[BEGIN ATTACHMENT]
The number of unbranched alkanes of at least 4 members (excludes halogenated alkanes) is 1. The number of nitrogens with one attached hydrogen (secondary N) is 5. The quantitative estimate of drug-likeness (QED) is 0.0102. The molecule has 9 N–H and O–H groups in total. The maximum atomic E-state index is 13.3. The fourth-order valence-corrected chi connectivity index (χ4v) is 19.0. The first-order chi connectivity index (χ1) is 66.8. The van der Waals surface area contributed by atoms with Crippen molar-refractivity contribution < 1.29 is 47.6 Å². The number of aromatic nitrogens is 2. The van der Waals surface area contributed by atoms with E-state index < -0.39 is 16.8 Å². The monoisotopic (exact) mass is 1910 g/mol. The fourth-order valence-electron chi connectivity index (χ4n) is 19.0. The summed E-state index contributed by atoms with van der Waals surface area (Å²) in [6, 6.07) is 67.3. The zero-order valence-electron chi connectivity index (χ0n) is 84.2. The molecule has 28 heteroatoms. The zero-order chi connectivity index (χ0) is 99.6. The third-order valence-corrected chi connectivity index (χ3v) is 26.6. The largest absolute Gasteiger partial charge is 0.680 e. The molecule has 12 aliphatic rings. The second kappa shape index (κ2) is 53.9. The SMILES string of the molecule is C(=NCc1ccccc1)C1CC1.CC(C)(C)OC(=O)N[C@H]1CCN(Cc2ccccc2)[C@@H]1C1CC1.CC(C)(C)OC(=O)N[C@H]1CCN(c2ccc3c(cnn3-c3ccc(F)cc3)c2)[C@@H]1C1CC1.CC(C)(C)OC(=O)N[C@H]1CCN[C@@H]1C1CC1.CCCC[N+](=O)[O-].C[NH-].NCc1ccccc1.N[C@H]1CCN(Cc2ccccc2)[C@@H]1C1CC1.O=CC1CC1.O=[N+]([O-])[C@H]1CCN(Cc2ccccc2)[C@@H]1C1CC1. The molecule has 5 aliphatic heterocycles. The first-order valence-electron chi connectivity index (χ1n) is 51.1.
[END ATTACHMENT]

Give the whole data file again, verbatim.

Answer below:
The number of unbranched alkanes of at least 4 members (excludes halogenated alkanes) is 1. The number of nitrogens with one attached hydrogen (secondary N) is 5. The quantitative estimate of drug-likeness (QED) is 0.0102. The molecule has 9 N–H and O–H groups in total. The maximum atomic E-state index is 13.3. The fourth-order valence-corrected chi connectivity index (χ4v) is 19.0. The first-order chi connectivity index (χ1) is 66.8. The van der Waals surface area contributed by atoms with Crippen molar-refractivity contribution < 1.29 is 47.6 Å². The number of aromatic nitrogens is 2. The van der Waals surface area contributed by atoms with E-state index < -0.39 is 16.8 Å². The monoisotopic (exact) mass is 1910 g/mol. The fourth-order valence-electron chi connectivity index (χ4n) is 19.0. The summed E-state index contributed by atoms with van der Waals surface area (Å²) in [6, 6.07) is 67.3. The zero-order valence-electron chi connectivity index (χ0n) is 84.2. The molecule has 28 heteroatoms. The zero-order chi connectivity index (χ0) is 99.6. The third-order valence-corrected chi connectivity index (χ3v) is 26.6. The largest absolute Gasteiger partial charge is 0.680 e. The molecule has 12 aliphatic rings. The second kappa shape index (κ2) is 53.9. The SMILES string of the molecule is C(=NCc1ccccc1)C1CC1.CC(C)(C)OC(=O)N[C@H]1CCN(Cc2ccccc2)[C@@H]1C1CC1.CC(C)(C)OC(=O)N[C@H]1CCN(c2ccc3c(cnn3-c3ccc(F)cc3)c2)[C@@H]1C1CC1.CC(C)(C)OC(=O)N[C@H]1CCN[C@@H]1C1CC1.CCCC[N+](=O)[O-].C[NH-].NCc1ccccc1.N[C@H]1CCN(Cc2ccccc2)[C@@H]1C1CC1.O=CC1CC1.O=[N+]([O-])[C@H]1CCN(Cc2ccccc2)[C@@H]1C1CC1. The molecule has 5 aliphatic heterocycles. The first-order valence-electron chi connectivity index (χ1n) is 51.1.